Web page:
Twinkies may not last forever after all.
Hostess Brands Inc., the maker of the spongy snack with a mysterious cream filling, said Friday it would shutter after years of struggling with man-agement turmoil, rising labor costs and the ever-changing tastes of Americans even as its pantry of sugary cakes seemed never-ending.
CEO Gregory Rayburn, who was hired as a restructuring expert, said Friday that sales volume was flat to slightly down in recent years. He said the company booked about $2.5 billion in revenue a year, with Twinkies alone generating $68 million so far this year.
Hostess, based in Irving, Texas, said it was saddled with costs related to its unionized workforce. The company had been con-tributing $100 million a year in pension costs for workers; the new contract offer would’ve slashed that to $25 million a year, in addition to wage cuts and a 17 percent reduction in health benefits.
Management missteps were another problem. Hostess came under fire this spring after it was revealed that nearly a dozen executives received pay hikes of up to 80 percent last year even as the company was struggling. Although some of those executives later agree to reduced salaries, others — including former CEO Brian Driscoll — had left the company by the time the pay hikes came to light.
Then, last week, thousands of members of the Bakery, Confectionery, Tobacco Workers and Grain Millers International Union went on strike after rejecting the company’s latest contract offer. The bakers union represents about 30 percent of the company’s workforce.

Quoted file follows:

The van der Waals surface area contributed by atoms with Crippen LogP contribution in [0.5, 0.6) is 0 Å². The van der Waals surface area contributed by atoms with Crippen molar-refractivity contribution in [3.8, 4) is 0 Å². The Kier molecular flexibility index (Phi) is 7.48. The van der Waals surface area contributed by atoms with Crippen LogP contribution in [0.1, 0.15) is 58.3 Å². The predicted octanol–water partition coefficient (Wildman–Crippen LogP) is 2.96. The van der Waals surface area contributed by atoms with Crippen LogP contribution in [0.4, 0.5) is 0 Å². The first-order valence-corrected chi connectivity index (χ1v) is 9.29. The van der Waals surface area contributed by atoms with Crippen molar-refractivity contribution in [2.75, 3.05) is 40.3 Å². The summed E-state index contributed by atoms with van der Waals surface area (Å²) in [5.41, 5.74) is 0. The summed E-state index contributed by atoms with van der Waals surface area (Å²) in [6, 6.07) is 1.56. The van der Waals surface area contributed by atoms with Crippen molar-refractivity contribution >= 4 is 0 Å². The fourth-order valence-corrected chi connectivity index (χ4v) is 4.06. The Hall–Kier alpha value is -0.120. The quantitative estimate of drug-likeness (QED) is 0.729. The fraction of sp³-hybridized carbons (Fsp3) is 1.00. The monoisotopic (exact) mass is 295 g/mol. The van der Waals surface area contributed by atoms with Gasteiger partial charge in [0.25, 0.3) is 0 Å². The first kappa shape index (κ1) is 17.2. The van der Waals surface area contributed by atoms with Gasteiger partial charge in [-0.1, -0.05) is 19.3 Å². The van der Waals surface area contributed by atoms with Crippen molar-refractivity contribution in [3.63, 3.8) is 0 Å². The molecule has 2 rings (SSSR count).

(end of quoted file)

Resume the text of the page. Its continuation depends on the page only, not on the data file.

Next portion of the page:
By that time, the company had reached a contract agreement with its largest union, the International Brotherhood of Teamsters, which this week urged the bakery union to hold a secret ballot on whether to continue striking. Although many bakery workers decided to cross picket lines this week, Hostess said it wasn’t enough to keep operations at normal levels.
The company filed a motion to liquidate Friday with U.S. Bankruptcy Court. The shuttering means the loss of about 18,500 jobs. Hostess said employees at its 33 factories were sent home and operations suspended. Its roughly 500 bakery outlet stores will stay open for several days to sell remaining products.
In Southern Illinois
The signs of an impending Twinkie famine were less pronounced in Southern Illinois, but they were there if you looked closely Friday afternoon.
Twinkie and other Hostess snack cakes were largely snatched up from store shelves at Walmart Supercenters in Carbondale and Murphysboro. Meanwhile, Carbondale Schnucks manager Tom Eakins said things were fairly quiet in his aisles.
“I was quite surprised today,” Eakins said. “We had a delivery, our rows were filled up and I haven’t seen anything unusual at all.”
Whether that stays the same in the coming days, as the world adjusts to the idea of Twinkies and Ding Dongs as a finite resource, Eakins couldn’t say.
Jeff and Tracy Zircher of Peoria were in Carbondale for their son, Ian, a recent transfer student to SIU Carbondale. Ian hadn’t heard the news of Hostess’ demise, and Jeff said he hasn’t personally touched a Twinkie in more than 10 years.
For Tracy, however, her last Twinkie purchase came just recently for her other 18-year-old son.
“Gosh, I just bought a box two weeks ago and brought them home to my son,” she said. “He thought they were the best thing in the world. I guess I’ll have to break the bad news to him now.”
The elder Zirchers said they remember the days when Hostess had stores, selling a variety of products. Facing the prospect the cakes might not even be in grocery stores anymore, the family agreed it may be the end of a significant, if not particularly healthy, era.